Running out of road. The UK’s strong growth prompted an equally strong pace of job creation. That’s good news for workers, but also extends an enduring puzzle about the UK’s economic recovery; namely the absence of productivity growth. GDP is now 3.4% above its pre-crisis peak but output per hour is still 1.7% below its old level. And rather than recent growth propelling productivity upwards, for the last two years it has slipped sideways. Weak productivity is probably delaying the moment when the Bank of England first raises interest rates. But unless we see a turnaround in our productivity soon, 2014 may prove to be the high watermark for growth.

Resurrection. The UK’s makers continued their encouraging start to the year in March. The Purchasing Managers’ Index of manufactures reached an 8-month high of 54.4 (a reading above 50 signals expansion). It’s the domestic economy that’s driving growth, particularly the consumer goods sector. Prices are continuing to fall too, both the costs to manufacturers and the prices they charge. And there’s better news on exports, with new export orders reaching its highest reading since August. The recent return to life for the Eurozone's economy may just be beginning to support the UK's export sector.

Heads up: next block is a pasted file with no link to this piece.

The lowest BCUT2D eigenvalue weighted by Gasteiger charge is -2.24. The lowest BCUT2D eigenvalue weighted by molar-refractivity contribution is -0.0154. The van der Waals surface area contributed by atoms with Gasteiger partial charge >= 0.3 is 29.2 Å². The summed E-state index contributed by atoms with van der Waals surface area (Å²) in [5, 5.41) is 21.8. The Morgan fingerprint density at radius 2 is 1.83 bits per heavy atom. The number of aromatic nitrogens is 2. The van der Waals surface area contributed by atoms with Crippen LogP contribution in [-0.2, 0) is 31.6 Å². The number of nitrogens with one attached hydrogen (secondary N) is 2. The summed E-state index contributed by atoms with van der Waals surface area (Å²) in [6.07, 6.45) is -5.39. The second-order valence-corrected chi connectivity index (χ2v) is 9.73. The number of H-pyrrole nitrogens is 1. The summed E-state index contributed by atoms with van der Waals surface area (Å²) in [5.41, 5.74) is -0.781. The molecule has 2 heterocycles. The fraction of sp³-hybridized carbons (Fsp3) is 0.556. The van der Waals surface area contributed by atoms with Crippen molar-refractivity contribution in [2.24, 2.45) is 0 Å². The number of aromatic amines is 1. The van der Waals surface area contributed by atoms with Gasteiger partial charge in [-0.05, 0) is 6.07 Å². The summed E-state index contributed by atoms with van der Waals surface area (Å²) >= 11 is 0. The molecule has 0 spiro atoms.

With moderation. With 61,000 new mortgage approvals, February saw the third consecutive monthly increase, adding to the in-tray of conflicting messages on the state of the UK housing market. Last week the Nationwide house price index reported the cost of a typical house rose by 0.1% in March. That’s not much. But then that’s not necessarily a bad thing. Like prices, mortgage approvals and hence housing transactions should continue to increase, albeit moderately.

Two directions. The direction of travel for the Eurozone’s inflation and unemployment rates has been welcome. While the
unemployment rate edged down again in February, to 11.3% (hiding a huge difference between countries mind), deflation eased to just -0.1%y/y in March, up from -0.3% in February. That's similar to the UK inflation rate. The fact that two economies performing so differently have near identical inflation suggests an external force acting on both. Mainly that's weak global price pressures, most famously but not exclusively oil. Exclude energy and Eurozone inflation is 0.6%y/y.

Blip or warning? The US added 126,000 jobs in March, leaving unemployment at 5.5%. That was a sharply-reduced rate of job creation compared with the preceding 12 months when the economy had added almost 270,000 per month. While the usual warning applies – don’t rely too much on a single piece of data – weak job growth adds to surprisingly poor retail sales and industrial production data. The US equivalents of the Purchasing Managers’ Index have also suggested growth is slowing. It’s too soon to sound a warning bell but these data will only encourage the Fed to keep rates low for longer.